If you are going to eliminate flavored milk and milk consumption is going to drop by so much, you are going to have to think about re-planning the whole school menu so you add those nutrients back. We did some nutrition modeling, and what we found is, to meet the daily dietary needs, you end up adding back more calories and more fat than were reduced by removing flavored milk.
Childhood obesity is the No. 1 health issue our nation is facing, and we need to make evidence-based changes that are going to have a positive impact without having unintended consequences.
Keep flavored milks out of cafeterias
Marlene Schwartz is a psychologist and deputy director of the Rudd Center for Food Policy and Obesity at Yale University.
Flavored milk is fine as an occasional treat, but I don’t think it should be served every day at home or at school. I have three children, and they do have chocolate milk sometimes when we go out to dinner, but at home and school, they have plain milk.
We know that American children consume too much added sugar, and much of this comes from sugar-sweetened sodas. But that doesn’t means that the sugar added to otherwise healthy products like milk or breakfast cereal should be ignored. In the Johnson study, it’s important to note that among the 3- to 5-year-olds, those that consume flavored milk had higher intakes of added sugar than those that did not. We have data from preschools in Connecticut that serve only white milk, and the children happily drink plenty of it. I would hypothesize that by providing flavored milk to young children you are likely training them to prefer — and eventually overconsume — sugar-sweetened beverages.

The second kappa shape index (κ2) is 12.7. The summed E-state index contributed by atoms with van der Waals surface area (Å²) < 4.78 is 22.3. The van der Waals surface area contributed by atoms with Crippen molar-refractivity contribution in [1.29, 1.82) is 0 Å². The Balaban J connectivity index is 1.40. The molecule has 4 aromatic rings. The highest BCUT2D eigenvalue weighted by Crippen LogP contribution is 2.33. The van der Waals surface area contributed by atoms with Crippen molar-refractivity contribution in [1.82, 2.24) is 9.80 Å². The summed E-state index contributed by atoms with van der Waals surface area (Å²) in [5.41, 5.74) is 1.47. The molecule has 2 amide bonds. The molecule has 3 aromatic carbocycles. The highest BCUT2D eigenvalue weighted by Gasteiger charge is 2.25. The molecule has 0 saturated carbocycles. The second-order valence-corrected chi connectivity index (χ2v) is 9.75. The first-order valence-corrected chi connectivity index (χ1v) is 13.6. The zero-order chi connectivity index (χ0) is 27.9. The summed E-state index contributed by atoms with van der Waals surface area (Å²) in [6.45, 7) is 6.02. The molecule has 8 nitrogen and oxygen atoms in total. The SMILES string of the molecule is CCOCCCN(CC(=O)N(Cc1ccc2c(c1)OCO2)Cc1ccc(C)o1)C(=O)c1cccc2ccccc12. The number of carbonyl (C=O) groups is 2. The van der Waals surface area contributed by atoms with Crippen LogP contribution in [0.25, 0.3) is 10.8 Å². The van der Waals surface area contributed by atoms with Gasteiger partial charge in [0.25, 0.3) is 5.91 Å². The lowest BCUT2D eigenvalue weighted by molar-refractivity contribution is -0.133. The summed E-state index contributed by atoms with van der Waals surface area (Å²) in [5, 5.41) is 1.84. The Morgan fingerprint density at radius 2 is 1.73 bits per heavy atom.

Rather than working to decrease the amount of added sugar in flavored milk, the dairy industry seems more interested in funding studies to convince parents and food service directors that kids won’t drink plain milk. The data from the study that showed a 35% drop in milk consumption when there was no flavored milk in school lunches are unconvincing to me, because most of their observations came from school districts that sold white milk every day and only offered flavored milk on certain days each week. I am not surprised that more children purchased the flavored milk when it was offered. You would find the same thing if on some days you offered plain strawberries and on other days you offered chocolate-covered strawberries. Does that mean we should always offer chocolate-covered fruit to make sure that children get enough nutrients?
It’s important to look at the big picture. This debate is not just about flavored milk; it’s about flavoring everything that’s marketed to children. People seem to think that for children to eat yogurt, it has to be neon-colored, and for children to eat cereal, it has to include marshmallows, cookies or candy pieces. A little bit of added sugar in the diet is fine, but what people need to realize is that if you use it all up in your milk and your cereal, you won’t have any left for dessert.